With his absorbing mystery series, best-selling author Harry Kemelman transports you to the closely-knit Jewish community at Barnard's Crossing, a small city near Boston. Sunday the Rabbi Stayed Home portrays the unassuming Rabbi Small joyously preparing to celebrate Passover. However, the holiday season is marred when local violence, racism, and misplaced pride run amok. Miffed over the sanctuary's new seating policy, several families are secretly planning to start their own temple in an unoccupied mansion in the country. When some teenagers break into the house for a party-and one ends up dead-the temple plot is interrupted. Suddenly Rabbi Small must discover what really happened, or the whole community will self-destruct. Savvy Rabbi Small combines earthly chutzpah and divine wisdom to solve the mysterious death that has the entire police force befuddled. Personally approved for this unabridged recording by the author's estate, veteran narrator George Guidall breathes life into the persistent rabbi and his ambitious congregants.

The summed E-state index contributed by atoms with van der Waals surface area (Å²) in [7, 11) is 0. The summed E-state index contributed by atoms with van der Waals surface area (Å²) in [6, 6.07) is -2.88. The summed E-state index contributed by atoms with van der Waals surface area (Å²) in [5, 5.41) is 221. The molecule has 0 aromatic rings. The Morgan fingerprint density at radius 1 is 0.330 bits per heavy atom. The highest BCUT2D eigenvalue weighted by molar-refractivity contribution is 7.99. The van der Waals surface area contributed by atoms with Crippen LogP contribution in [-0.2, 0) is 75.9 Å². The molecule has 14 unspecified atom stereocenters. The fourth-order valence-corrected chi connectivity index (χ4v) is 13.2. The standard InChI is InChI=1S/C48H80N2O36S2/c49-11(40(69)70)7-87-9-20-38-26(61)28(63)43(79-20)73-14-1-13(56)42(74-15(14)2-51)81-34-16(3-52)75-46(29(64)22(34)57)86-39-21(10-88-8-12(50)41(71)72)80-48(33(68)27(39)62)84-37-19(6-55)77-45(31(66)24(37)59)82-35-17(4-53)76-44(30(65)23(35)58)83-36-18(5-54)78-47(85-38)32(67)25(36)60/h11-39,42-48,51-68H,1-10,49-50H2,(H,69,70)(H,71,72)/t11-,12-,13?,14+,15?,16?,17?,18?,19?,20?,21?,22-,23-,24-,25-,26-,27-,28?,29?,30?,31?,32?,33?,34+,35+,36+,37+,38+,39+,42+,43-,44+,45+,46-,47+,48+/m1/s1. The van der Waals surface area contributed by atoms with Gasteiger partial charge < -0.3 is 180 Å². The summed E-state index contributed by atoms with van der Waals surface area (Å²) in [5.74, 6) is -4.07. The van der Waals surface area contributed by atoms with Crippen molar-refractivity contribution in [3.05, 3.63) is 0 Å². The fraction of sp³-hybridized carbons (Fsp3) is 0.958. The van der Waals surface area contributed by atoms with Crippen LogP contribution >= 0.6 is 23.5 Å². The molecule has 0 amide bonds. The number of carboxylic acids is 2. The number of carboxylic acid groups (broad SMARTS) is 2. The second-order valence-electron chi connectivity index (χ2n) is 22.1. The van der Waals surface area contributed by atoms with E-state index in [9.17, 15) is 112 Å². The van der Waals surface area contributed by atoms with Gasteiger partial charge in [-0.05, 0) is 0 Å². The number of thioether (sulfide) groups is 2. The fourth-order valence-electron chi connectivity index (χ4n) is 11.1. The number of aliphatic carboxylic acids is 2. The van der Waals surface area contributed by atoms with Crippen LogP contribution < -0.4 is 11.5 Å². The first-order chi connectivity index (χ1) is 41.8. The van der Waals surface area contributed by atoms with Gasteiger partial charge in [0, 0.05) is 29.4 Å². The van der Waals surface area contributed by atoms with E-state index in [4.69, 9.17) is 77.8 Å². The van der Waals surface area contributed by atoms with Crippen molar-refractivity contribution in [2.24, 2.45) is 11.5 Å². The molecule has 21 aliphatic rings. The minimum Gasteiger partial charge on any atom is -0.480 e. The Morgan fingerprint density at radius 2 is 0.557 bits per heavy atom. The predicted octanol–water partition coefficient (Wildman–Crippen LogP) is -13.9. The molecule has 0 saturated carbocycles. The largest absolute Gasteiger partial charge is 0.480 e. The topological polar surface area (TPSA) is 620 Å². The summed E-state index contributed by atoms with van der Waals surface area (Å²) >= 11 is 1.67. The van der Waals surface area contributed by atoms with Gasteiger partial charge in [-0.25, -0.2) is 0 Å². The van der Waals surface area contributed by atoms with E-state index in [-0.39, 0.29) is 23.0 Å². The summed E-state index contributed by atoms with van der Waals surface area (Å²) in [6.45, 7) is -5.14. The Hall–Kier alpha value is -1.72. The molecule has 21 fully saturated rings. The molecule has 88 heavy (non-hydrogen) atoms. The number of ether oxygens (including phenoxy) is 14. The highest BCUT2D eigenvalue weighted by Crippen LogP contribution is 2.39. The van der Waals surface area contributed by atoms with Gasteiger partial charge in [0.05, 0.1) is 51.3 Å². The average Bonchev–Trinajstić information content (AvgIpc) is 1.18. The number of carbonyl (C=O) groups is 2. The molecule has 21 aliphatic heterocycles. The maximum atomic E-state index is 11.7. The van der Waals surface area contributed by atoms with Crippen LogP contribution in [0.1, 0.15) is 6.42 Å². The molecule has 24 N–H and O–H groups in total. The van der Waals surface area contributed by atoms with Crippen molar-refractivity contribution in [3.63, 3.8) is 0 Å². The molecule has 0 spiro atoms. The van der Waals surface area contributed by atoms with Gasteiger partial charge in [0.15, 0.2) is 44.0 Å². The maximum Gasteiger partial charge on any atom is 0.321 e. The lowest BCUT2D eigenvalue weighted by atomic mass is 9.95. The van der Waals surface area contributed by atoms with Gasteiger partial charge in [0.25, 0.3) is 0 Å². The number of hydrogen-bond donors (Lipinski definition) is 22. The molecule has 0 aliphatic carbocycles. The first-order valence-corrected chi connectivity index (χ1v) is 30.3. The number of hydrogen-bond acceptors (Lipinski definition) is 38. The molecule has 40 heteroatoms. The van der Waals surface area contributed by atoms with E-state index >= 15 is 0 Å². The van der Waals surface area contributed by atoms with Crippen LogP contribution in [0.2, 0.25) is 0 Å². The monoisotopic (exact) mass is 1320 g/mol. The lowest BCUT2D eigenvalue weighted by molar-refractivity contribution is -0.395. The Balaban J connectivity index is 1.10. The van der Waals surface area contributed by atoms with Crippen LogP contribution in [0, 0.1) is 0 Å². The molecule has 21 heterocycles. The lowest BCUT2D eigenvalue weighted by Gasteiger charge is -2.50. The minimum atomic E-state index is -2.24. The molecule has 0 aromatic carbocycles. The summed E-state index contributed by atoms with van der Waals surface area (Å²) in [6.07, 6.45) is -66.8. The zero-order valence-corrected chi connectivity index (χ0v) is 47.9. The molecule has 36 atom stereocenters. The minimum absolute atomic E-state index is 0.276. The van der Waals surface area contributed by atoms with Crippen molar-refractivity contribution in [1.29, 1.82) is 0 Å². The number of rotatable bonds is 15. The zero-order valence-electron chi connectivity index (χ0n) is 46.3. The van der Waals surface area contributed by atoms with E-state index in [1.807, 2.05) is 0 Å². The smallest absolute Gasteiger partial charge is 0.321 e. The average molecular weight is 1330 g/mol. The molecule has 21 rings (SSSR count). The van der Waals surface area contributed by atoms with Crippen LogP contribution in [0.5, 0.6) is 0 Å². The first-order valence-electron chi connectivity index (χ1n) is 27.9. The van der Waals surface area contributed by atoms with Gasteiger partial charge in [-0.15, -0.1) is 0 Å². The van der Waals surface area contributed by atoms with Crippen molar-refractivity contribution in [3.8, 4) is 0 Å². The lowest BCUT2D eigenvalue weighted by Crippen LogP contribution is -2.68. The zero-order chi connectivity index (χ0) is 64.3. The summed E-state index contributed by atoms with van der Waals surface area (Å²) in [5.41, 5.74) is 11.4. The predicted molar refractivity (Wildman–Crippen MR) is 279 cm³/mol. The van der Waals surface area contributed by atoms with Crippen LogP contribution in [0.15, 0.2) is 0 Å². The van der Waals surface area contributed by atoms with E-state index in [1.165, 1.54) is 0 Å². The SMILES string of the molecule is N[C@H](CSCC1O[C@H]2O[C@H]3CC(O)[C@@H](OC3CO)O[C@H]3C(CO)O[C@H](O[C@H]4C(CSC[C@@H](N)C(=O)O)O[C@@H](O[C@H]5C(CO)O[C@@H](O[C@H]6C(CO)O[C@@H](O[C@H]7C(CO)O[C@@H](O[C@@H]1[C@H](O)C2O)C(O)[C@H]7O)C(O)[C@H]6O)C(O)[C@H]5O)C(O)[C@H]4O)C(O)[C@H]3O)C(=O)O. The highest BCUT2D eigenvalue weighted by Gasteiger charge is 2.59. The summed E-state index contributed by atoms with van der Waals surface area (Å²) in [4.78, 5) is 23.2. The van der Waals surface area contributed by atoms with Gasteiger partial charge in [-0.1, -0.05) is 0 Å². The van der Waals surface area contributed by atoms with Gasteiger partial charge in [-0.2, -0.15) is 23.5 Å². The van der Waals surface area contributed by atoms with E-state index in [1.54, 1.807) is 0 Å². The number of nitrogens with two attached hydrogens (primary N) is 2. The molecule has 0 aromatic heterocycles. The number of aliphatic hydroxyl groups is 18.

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by Harry Kemelman
by Harry Turtledove
"George Guidall's understanding of the issues and personalities of Kemelman's 1969 novel is apparent in this reissue of the classic mystery. In this third adventure featuring Rabbi David Small, spring break brings the youth of Barnard's Crossing home for the holidays as politics threaten to tear the synagogue apart. Home from college, a group of young people on a cookout takes refuge from a storm in a vacant mansion, but the merriment turns grim when one kid turns up dead. Racism, drug abuse, and synagogue in-fighting are explored with surprising depth, and Guidall's wise, avuncular tone is up to the task. His portrayals of the anal-retentive rabbi and his jovial Irish police chief friend are vivid and believable. S.E.S. (c) AudioFile 2008, Portland, Maine"
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